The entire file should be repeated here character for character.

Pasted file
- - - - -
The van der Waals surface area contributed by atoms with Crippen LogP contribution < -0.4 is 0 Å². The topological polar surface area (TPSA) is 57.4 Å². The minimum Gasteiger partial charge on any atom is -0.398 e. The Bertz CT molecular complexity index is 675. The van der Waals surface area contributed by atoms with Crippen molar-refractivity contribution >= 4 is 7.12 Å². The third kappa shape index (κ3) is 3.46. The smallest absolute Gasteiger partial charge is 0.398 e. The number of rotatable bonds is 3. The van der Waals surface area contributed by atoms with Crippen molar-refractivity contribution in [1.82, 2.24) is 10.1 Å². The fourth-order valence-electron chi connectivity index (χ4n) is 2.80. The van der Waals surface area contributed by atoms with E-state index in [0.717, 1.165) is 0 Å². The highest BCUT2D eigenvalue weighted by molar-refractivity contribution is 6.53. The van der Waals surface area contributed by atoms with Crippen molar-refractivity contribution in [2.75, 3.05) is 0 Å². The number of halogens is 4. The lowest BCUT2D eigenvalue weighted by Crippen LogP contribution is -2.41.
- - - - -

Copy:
The van der Waals surface area contributed by atoms with Crippen LogP contribution < -0.4 is 0 Å². The topological polar surface area (TPSA) is 57.4 Å². The minimum Gasteiger partial charge on any atom is -0.398 e. The Bertz CT molecular complexity index is 675. The van der Waals surface area contributed by atoms with Crippen molar-refractivity contribution >= 4 is 7.12 Å². The third kappa shape index (κ3) is 3.46. The smallest absolute Gasteiger partial charge is 0.398 e. The number of rotatable bonds is 3. The van der Waals surface area contributed by atoms with Crippen molar-refractivity contribution in [1.82, 2.24) is 10.1 Å². The fourth-order valence-electron chi connectivity index (χ4n) is 2.80. The van der Waals surface area contributed by atoms with E-state index in [0.717, 1.165) is 0 Å². The highest BCUT2D eigenvalue weighted by molar-refractivity contribution is 6.53. The van der Waals surface area contributed by atoms with Crippen molar-refractivity contribution in [2.75, 3.05) is 0 Å². The number of halogens is 4. The lowest BCUT2D eigenvalue weighted by Crippen LogP contribution is -2.41.